Papua New Guinea
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Foreign exchange affects procurement of medicine

BY GRACE AUKA SALMANG

Difficulties in procuring the necessary foreign exchange to acquire Tuberculosis (TB) drugs is causing a shortage of TB drugs in the country.

The Health Department has also confirmed that a number of TB cases have been reported in health facilities around the country in the first quarter of 2023 and this is expected to translate into a further increase in TB cases in 2023.

In PNG, TB cost 5200 lives too each year, and according to international data and local data, PNG is facing a TB crisis and ranks 10th globally for rates of TB.

According to a letter sighted by this paper dated July 19, 2023, to the provincial TB coordinators, provincial disease control officers and director Public Health from the National TB Program Office, it is anticipated that we will experience a shortage of TB Drugs (Adult FDC) during the month of August and the first week of September.

In the letter, acting National TB Program manager Dr Margaret Kal stated that these delays were primarily caused by technical challenges, including difficulties in procuring the necessary foreign exchange to acquire the TB drugs.

“Currently, we are facing a shortage of TB drugs due to delays in the shipment from the Global Drug Facility (GDF).

“It is crucial for us to come together as a team and address this drug shortage issue holistically within the TB program.

“Our efforts should be directed towards resolving this challenge at both the provincial health facility levels,” she said.

To effectively manage the situation, Health Secretary Dr Osborne Liko yesterday said there are now steps taken to address the spike in TB cases and these include:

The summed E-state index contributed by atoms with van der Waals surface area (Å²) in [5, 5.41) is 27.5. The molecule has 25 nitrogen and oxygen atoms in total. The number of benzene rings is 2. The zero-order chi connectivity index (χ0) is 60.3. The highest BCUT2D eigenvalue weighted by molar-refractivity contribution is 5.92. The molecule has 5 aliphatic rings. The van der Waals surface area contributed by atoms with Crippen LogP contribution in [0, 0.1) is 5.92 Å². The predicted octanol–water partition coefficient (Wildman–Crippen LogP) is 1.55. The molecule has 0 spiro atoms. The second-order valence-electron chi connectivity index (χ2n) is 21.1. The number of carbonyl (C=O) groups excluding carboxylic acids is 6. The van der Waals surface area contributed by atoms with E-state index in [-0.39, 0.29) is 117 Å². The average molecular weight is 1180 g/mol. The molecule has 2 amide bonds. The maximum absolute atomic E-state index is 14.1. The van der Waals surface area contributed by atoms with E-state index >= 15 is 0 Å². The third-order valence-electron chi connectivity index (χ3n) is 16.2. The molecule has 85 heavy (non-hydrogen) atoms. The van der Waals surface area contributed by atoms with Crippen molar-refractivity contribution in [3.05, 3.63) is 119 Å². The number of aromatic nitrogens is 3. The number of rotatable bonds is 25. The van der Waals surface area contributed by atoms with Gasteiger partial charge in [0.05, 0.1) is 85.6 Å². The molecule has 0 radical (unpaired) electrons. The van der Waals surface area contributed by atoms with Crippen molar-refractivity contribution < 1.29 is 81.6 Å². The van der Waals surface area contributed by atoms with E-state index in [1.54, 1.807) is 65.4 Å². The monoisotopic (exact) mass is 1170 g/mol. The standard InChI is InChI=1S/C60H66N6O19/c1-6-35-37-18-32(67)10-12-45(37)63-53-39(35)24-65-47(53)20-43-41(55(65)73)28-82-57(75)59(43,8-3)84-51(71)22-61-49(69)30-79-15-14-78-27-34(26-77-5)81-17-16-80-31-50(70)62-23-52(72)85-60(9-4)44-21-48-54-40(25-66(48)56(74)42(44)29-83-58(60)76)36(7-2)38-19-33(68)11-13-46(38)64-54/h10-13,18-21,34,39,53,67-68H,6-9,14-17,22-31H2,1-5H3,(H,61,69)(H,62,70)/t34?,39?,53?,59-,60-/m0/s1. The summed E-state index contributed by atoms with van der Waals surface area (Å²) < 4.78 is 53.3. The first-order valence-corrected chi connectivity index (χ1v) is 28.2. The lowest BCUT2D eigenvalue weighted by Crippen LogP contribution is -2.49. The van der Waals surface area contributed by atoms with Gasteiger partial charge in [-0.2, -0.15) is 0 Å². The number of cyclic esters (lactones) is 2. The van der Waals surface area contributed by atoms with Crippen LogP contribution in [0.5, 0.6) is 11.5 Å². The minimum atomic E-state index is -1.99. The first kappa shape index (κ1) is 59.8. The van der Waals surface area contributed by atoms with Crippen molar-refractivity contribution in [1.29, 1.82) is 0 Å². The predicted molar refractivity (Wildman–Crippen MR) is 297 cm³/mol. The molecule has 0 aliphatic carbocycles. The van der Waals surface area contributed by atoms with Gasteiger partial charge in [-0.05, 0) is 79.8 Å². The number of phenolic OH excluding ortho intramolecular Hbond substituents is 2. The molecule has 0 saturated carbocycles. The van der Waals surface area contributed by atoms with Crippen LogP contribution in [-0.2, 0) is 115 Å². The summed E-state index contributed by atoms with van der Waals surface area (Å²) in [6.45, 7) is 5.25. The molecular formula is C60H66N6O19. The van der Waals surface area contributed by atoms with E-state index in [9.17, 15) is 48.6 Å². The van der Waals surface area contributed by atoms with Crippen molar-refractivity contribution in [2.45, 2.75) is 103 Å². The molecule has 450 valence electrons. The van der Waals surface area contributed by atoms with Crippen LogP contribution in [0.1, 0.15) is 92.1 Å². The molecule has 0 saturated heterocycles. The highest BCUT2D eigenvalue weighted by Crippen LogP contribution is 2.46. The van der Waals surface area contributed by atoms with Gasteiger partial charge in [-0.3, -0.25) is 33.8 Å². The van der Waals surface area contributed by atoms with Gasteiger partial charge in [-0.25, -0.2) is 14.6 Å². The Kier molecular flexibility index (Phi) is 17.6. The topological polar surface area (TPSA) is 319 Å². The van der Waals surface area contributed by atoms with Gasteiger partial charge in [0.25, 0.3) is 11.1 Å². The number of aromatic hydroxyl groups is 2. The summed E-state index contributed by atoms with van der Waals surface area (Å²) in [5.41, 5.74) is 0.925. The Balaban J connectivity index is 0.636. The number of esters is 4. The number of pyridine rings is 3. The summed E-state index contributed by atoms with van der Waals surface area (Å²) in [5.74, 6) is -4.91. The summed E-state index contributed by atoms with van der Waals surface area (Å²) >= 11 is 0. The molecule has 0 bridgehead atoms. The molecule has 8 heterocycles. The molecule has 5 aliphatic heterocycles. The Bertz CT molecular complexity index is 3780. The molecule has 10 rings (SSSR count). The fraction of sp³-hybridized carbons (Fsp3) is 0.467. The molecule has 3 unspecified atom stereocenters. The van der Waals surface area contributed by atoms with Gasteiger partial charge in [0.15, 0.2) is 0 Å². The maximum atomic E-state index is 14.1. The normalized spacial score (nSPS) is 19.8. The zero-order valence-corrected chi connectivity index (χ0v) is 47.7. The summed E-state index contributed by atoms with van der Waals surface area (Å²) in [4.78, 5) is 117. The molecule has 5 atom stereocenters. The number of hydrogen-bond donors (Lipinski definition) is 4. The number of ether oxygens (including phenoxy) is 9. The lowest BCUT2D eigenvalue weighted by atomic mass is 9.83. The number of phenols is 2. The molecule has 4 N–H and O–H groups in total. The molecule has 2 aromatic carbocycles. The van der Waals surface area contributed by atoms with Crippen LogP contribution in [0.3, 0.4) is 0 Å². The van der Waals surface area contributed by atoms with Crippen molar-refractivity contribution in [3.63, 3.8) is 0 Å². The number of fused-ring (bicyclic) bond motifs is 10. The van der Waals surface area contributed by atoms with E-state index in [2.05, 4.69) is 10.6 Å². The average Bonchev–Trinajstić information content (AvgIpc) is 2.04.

– The Health Department is currently dealing with a noticeable increase the number of TB cases nationwide.
– The National TB Program has taken the following actions; Source additional funds to plug funding shortfalls partly triggered by the increase in TB cases; Relocate TB drugs in facilities around to country to areas with the biggest need; and Request development partners to assist with supplying drugs as donations or though drug lending arrangements within the region.

“I have written to the Governor of the Bank of Papua New Guinea to facilitate fast clearance of foreign exchange for the purchase of TB drugs.

“This is an issue beyond our scope of operation and we seek understanding from our partner government agencies.”

He said people are reminded that the spread of TB can be prevented by avoiding crowded areas, ensuring that cases are quickly reported, and ensuring that patients taking TB medication complete the full course of the treatment.

Dr Kal is urging all her TB officers to assess the number of patients who commenced treatment in June and July, and verify whether the IP phase was administered for the full two months or only one month.